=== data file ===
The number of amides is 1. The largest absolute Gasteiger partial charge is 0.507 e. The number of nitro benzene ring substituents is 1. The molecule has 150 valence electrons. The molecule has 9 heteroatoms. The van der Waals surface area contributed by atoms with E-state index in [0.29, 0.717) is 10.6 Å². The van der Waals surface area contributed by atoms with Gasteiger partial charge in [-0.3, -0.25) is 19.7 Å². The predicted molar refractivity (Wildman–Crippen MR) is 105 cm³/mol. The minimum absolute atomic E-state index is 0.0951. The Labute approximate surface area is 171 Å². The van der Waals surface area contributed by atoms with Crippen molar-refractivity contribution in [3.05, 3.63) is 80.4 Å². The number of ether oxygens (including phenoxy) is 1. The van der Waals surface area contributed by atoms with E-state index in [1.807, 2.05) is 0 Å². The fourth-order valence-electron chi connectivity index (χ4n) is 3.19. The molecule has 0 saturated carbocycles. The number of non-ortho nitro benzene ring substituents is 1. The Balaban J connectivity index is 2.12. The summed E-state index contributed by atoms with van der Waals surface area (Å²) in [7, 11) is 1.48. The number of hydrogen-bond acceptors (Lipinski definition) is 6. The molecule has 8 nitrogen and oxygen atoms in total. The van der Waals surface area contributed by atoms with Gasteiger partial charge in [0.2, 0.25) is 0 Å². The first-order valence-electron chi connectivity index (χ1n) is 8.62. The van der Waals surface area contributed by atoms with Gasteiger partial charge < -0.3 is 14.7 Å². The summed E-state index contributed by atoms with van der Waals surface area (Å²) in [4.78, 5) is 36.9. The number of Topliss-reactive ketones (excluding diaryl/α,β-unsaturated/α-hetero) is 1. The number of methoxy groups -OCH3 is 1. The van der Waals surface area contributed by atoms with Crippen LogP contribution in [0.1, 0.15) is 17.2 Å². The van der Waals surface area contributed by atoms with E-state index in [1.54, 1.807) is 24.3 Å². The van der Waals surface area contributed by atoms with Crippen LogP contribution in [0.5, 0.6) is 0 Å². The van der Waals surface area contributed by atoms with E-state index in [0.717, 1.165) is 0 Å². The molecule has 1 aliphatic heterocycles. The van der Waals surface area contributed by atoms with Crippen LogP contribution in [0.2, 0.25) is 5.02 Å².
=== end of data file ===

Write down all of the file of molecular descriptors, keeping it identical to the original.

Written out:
The number of amides is 1. The largest absolute Gasteiger partial charge is 0.507 e. The number of nitro benzene ring substituents is 1. The molecule has 150 valence electrons. The molecule has 9 heteroatoms. The van der Waals surface area contributed by atoms with E-state index in [0.29, 0.717) is 10.6 Å². The van der Waals surface area contributed by atoms with Gasteiger partial charge in [-0.3, -0.25) is 19.7 Å². The predicted molar refractivity (Wildman–Crippen MR) is 105 cm³/mol. The minimum absolute atomic E-state index is 0.0951. The Labute approximate surface area is 171 Å². The van der Waals surface area contributed by atoms with Crippen molar-refractivity contribution in [3.05, 3.63) is 80.4 Å². The number of ether oxygens (including phenoxy) is 1. The van der Waals surface area contributed by atoms with E-state index in [1.807, 2.05) is 0 Å². The fourth-order valence-electron chi connectivity index (χ4n) is 3.19. The molecule has 0 saturated carbocycles. The number of non-ortho nitro benzene ring substituents is 1. The Balaban J connectivity index is 2.12. The summed E-state index contributed by atoms with van der Waals surface area (Å²) in [7, 11) is 1.48. The number of hydrogen-bond acceptors (Lipinski definition) is 6. The molecule has 8 nitrogen and oxygen atoms in total. The van der Waals surface area contributed by atoms with Gasteiger partial charge in [0.2, 0.25) is 0 Å². The first-order valence-electron chi connectivity index (χ1n) is 8.62. The van der Waals surface area contributed by atoms with Gasteiger partial charge < -0.3 is 14.7 Å². The summed E-state index contributed by atoms with van der Waals surface area (Å²) in [4.78, 5) is 36.9. The number of Topliss-reactive ketones (excluding diaryl/α,β-unsaturated/α-hetero) is 1. The number of methoxy groups -OCH3 is 1. The van der Waals surface area contributed by atoms with Crippen LogP contribution in [0.1, 0.15) is 17.2 Å². The van der Waals surface area contributed by atoms with E-state index in [1.54, 1.807) is 24.3 Å². The van der Waals surface area contributed by atoms with Crippen LogP contribution in [0.5, 0.6) is 0 Å². The van der Waals surface area contributed by atoms with E-state index in [0.717, 1.165) is 0 Å². The molecule has 1 aliphatic heterocycles. The van der Waals surface area contributed by atoms with Crippen LogP contribution in [0.2, 0.25) is 5.02 Å².